Digital ID for innovative advanced materials

New EU project aims to help Industry developing more sustainable materials


Creating new, innovative materials is vital to the industry. However, any new product raises the question of how it can be produced and later recycled in the most sustainable and climate-friendly way possible. The new EU project DigiPass, coordinated by the Helmholtz-Zentrum Hereon, is dedicated to these questions. DigiPass promotes the exchange of digital material data between industry and research institutions, laying the foundations for a digital material and product passport. According to our vision, this passport should contain all relevant information about the material, its origin, processing and environmental impact on all stages of its lifetime.

Hereon/ Bianca Seth

At the end of its life, the collective product information will enable recycling companies to process materials more effectively, resulting in more sustainable solutions and helping minimise the material's overall environmental impact.

Mitigating climate change is one of the most pressing problems of our time. Digitalisation can play a decisive role in this: A recent study by the Bitkom association shows that the consistent use of digital solutions could reduce annual CO2 emissions by 73 million tons by 2030. That would be almost a quarter of what Germany needs to cut to meet its climate targets by 2030. However, Europe must significantly accelerate digitalisation in the coming years. Experts are talking about a twin transformation - a combined process of change towards green and digital technologies and a comprehensive circular economy.

"DigiPass will support this transformation process now, thereby significantly accelerating the changing process," says Hereon researcher Dr Natalia Konchakova, the project coordinator. "Namely in using innovative materials tailored to their intended purpose." These include new composite materials, alloys and coatings, electrically conductive plastics and speciality chemicals. At present, it is not easy to use these materials in a truly sustainable way. One example is recycling: "As a rule, manufacturing a high-tech product is highly complex," emphasises Dr Peter Klein from the Fraunhofer Institute for Industrial Mathematics ITWM in Kaiserslautern, one of the project partners. "A recycling company usually has no chance of untangling this complex web and finding out how they can best recycle the material."

Boost for digitisation

Ideally, it should always be possible to trace what materials are in the product, how the constituted materials were manufactured and processed and how they can be recycled. This transparency can only be achieved through rigorous digitalisation. However, the prerequisites for this are lacking in many areas. Industrial companies currently have varying degrees of maturity in digital technology. Large corporations are usually much more advanced than small and medium-sized companies, some of which still work with PDF files that are not machine-readable. "Also, companies often work with different digital environments," explains Konchakova. "There is simply a lack of standards."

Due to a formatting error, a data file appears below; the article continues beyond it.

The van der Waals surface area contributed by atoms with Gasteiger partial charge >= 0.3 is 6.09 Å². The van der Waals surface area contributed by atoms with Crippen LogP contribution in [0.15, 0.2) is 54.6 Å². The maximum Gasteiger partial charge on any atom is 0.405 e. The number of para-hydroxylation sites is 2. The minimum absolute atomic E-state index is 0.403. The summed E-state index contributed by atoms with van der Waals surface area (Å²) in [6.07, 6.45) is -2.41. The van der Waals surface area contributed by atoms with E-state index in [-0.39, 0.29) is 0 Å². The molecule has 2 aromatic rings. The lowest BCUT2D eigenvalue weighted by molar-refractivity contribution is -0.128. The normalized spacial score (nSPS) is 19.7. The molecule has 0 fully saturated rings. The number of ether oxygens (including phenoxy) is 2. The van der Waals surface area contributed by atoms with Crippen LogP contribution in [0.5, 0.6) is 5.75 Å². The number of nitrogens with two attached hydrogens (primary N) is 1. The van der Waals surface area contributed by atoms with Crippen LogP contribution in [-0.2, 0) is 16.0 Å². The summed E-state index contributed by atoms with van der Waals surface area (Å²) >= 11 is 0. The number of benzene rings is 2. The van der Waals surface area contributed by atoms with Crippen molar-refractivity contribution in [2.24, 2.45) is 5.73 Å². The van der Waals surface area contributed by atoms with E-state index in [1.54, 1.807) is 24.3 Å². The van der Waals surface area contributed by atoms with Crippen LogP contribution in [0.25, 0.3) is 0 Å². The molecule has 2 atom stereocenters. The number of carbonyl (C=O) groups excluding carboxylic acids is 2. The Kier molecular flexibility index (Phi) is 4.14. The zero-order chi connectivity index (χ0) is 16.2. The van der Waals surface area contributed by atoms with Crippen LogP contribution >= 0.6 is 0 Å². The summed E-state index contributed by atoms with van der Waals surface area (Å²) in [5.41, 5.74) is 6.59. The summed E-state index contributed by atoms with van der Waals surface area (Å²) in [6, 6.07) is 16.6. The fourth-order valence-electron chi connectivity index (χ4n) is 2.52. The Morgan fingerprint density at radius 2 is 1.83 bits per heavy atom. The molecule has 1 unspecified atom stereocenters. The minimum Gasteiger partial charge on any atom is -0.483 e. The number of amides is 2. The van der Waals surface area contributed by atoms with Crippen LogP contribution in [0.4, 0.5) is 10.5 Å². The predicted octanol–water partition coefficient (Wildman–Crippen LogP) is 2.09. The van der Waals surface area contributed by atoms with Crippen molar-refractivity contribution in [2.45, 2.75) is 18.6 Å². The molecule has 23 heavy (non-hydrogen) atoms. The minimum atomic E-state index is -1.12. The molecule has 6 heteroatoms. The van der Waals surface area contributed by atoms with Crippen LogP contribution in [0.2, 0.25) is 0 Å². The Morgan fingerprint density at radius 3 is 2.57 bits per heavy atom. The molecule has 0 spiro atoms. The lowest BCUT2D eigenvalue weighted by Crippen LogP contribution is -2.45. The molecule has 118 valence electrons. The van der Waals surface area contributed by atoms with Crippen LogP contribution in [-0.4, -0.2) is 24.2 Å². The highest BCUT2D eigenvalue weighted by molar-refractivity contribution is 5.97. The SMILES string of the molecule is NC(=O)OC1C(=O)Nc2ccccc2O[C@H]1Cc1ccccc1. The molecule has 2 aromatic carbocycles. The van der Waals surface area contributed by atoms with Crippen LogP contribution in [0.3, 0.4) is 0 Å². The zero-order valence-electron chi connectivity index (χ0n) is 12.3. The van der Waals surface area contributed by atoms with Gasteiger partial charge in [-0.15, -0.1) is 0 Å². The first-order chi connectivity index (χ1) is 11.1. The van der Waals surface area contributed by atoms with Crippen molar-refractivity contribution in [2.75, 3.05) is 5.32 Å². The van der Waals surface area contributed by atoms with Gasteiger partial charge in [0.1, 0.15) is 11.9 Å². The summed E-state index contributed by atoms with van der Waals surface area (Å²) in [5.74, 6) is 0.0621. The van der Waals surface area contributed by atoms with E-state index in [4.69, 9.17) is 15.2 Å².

DigiPass shall help break down such barriers. Among other things, DigiPass plans for a digital platform that will promote communication between players and help define essential needs for action and research. The project focuses on the coating industry, nano materials for health & safety, materials for renewable energy sources and the composite materials sector. "The result should be recommendations and solutions that can later be transferred to other sectors as a blueprint," explains Klein.

Higher productivity

The EU project aims to lay the foundations for a long-term goal - digital material identification. It can be imagined as a standardised data set that describes a high-tech coating, for example, and accompanies the material along the entire value chain - from material design and production to processing and recycling. A certified organisation would then update the relevant information and issue the passport: What methods does a supplier use to process the material, how is it incorporated into a product, and what is the environmental footprint? In the end, a recycler receives all information about a material via the digital passport without researching it laboriously.

At the same time, the digital material and product passport should also increase the competitiveness of European companies and boost their productivity. "For example, it could make it easier for a company to track down the optimal material for a specific product or to find new cooperation partners," explains Konchakova. "This would allow industry to bring new products to the market more effectively and quickly."


DigiPass stands for "Harmonization of Advanced Materials Ecosystems serving strategic Innovation Markets to pave the way to a Digital Materials and Product Passport" (Grant Agreement No 101138510). Twelve partners from seven European countries are involved. These include research institutions, universities, software and production companies, and industry associations. DigiPass is coordinated by the Helmholtz-Zentrum Hereon. The further partners are: Fraunhofer-Institut für Techno- und Wirtschaftsmathematik (ITWM), Luxembourg Institute of Science and Technology (LIST), AC2T Research GmbH (AC2T), Innovation in Research & Engineering Solutions (IRES), Composites United EV (CU), Norges Teknisk-Naturvitenskapelige Universitet (NTNU), Aristotelio Panepistiomio Thessalonikis (AUTh), Organic Electronic Technologies Private Company (OET), European Coil Coating Association (ECCA) and Norges Miljo-OG Biovitenskaplige Universitet (NMBU).

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